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2020 banner year for big racks?

4/27/20 @ 7:43 AM
User since 3/15/08

I hunt Marathon, Taylor, Chippewa, & Clark counties and there were a lot of corn fields left standing all winter.   I have to believe that the deer wintered and fed heavily on these fields.  And should result in a healthier spring herd in these areas.  The deer do not have to get back to their "summer weight" and more of their energy this spring/summer can be used for horn growth.  In 45 years I never saw even close to the # of fields left standing and there are everywhere in this area.  Do you think this will impact the rack size this fall?  I personally think this could be a really good year for big bucks in the ag areas.


5/3/20 @ 11:46 AM
User since 12/20/12

Well Redbook, here are a few you can take a look at;

-  University of Texas- Kingsville. Comanche Ranch study

- Texas A&M Wildlife research Institute 

- University of Missouri

- More local flavor, try Deer and Deer Hunting magazine.

Search any of these and many more with keyword "culling" and you'll have plenty of reading material.

Of note is the fact that nearly all research on culling effects take place in the Southern U.S. as these are the only locations with  LARGE high fence operations that simulate as close as possible free ranging deer herds. Studies done without a control group (no culling) are essentially worthless.

FWIW, I wasn't "calling you out". I was disagreeing with what you were stating as fact. Called you by name just like you did on the previous post so maybe time to put on your big boy pants...

5/3/20 @ 8:01 AM
User since 12/25/09

Please tell me about these studies. I will research anything you can come up with as I have not seen any of these many conclusive things you speak of. Believe me I have dealt with many so and so said and my friend told me things while I was on the Conservation Congress and I usually found no truth to them. But if you can give me some info as to where I can see these studies I will more than be glad to change my thinking on culling. But also realize the property I hunt and cull on is farm country and we all talk about what we see and yes some farmers don't tell about the big deer they see but most in this small community (people that is, large in land) do talk and show trail cam photo's on their phones when we see each other at various places we meet. So I do have a good feel about what deer we see and harvest each year. I took four deer last gun season off the property I cull on and one on November 10th at our north country cabin. Not to brag but when I die there will be a lot more deer and fish for the rest of you.   Really you need to call me out by my handle, how insecure and small, just state your opinions or FACTS about the topic and go on with your life. I tire of the JV attitudes on Lake Link but if I offended any of you please except my heart felt apologies.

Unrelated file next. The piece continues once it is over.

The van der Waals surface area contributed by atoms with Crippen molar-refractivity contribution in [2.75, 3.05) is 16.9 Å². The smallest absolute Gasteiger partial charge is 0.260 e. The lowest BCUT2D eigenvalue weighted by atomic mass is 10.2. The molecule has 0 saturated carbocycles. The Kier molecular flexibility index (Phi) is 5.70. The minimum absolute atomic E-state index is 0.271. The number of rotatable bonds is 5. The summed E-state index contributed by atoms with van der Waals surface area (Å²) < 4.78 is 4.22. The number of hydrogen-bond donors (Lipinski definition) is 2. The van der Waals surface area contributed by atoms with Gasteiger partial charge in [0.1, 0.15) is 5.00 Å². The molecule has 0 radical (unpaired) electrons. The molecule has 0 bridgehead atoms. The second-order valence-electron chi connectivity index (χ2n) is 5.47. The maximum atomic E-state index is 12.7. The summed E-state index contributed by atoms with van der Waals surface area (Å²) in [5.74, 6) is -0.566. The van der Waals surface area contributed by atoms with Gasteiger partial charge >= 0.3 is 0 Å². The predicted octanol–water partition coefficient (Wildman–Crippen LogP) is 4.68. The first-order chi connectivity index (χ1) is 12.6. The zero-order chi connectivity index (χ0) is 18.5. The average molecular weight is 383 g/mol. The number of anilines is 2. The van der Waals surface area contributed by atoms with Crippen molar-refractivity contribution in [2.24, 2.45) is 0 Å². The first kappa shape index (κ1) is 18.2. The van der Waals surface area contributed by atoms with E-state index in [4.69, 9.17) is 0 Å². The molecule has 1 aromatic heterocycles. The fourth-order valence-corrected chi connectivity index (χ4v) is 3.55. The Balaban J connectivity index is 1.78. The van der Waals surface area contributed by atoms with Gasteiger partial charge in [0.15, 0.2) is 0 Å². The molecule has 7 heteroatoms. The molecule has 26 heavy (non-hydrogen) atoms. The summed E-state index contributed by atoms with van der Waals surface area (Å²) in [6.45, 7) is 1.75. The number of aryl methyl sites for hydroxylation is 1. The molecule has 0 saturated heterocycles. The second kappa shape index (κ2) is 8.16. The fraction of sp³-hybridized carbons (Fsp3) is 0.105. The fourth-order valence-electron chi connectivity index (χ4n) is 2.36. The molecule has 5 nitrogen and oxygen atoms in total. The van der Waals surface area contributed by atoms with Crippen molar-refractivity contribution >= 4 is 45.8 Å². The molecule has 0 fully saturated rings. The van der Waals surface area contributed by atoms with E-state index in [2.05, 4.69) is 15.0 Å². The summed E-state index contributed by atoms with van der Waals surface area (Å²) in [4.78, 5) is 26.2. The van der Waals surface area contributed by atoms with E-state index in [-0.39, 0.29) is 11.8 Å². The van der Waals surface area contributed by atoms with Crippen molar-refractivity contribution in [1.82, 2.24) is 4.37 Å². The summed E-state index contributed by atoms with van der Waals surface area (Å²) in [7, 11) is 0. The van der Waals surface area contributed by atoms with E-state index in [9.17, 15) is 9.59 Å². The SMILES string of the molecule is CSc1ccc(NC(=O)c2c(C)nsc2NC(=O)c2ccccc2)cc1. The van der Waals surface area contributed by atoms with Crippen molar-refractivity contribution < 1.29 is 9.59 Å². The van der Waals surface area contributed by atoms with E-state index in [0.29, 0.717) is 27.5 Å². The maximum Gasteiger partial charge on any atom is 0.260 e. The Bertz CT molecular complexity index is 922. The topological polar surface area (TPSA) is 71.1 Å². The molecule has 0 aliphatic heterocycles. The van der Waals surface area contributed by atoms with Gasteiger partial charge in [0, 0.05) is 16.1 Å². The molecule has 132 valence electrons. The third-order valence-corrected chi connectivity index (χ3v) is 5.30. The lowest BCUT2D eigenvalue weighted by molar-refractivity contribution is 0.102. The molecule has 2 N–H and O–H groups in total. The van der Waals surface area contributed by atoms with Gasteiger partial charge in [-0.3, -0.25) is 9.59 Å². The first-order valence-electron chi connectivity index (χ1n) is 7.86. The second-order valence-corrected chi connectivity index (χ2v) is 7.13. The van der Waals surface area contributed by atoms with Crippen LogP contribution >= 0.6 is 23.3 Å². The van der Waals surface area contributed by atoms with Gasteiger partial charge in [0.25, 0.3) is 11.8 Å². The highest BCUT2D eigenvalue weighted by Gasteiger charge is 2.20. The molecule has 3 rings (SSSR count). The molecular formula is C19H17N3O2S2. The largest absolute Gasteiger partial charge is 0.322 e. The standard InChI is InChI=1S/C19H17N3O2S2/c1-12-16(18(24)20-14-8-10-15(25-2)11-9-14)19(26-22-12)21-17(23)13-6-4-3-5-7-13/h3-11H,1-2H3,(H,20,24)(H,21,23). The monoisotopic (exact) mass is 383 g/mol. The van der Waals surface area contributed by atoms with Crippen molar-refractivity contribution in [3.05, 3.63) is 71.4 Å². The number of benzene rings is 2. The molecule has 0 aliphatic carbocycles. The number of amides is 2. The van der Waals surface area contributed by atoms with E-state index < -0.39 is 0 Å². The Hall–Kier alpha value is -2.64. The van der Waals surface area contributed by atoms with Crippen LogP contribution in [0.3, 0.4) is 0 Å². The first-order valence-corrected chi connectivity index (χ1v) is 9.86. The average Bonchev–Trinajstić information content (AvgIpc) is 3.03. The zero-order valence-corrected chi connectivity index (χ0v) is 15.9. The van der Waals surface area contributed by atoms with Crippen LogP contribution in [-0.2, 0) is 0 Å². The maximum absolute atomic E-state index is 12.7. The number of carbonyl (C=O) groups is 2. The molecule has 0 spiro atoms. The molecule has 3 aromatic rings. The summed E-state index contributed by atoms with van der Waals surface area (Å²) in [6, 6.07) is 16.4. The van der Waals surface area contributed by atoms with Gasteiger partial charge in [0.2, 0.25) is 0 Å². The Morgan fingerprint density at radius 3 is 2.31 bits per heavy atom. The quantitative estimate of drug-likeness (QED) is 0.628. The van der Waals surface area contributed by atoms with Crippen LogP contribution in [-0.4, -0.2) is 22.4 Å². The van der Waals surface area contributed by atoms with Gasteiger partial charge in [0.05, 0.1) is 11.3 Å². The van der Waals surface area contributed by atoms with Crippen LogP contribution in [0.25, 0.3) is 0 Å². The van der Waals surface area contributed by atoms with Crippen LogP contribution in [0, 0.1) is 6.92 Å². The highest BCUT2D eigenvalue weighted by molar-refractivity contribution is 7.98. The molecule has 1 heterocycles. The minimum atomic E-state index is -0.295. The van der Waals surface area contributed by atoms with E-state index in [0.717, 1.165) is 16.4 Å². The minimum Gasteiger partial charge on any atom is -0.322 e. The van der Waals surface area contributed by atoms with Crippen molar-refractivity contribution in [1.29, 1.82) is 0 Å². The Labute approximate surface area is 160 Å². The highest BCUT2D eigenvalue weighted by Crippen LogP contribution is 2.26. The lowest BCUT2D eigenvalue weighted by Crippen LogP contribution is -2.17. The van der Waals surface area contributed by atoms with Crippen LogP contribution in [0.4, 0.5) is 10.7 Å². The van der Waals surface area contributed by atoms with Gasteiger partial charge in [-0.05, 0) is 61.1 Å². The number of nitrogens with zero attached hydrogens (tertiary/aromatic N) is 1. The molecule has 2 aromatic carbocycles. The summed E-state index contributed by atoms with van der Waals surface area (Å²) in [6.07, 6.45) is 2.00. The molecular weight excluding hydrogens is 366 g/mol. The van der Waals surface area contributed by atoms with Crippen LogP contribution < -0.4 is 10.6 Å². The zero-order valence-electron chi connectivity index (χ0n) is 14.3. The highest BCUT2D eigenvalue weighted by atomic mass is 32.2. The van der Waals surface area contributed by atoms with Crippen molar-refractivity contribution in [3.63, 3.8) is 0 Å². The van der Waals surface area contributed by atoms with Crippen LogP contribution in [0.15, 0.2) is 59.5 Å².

5/3/20 @ 6:37 AM
User since 12/20/12

Actually Redbook, science holds true on only half your argument.  Yes, without a doubt, genetics play a HUGE part in a bucks potential  development.  Few would argue that point. However,  several extensive university studies have conclusively proven that culling has no appreciable impact on the "quality" of bucks in a free ranging deer population. "Culling" bucks is just a "feel good" management plan providing no benefit to a herd other than rationalizing your kill decisions. 

5/1/20 @ 6:25 PM
User since 12/25/09

Sorry dude but you are wrong, opinions are just that an opinion. One holds no more credibility that another. Science is on my side thou.

5/1/20 @ 11:48 AM
User since 1/10/03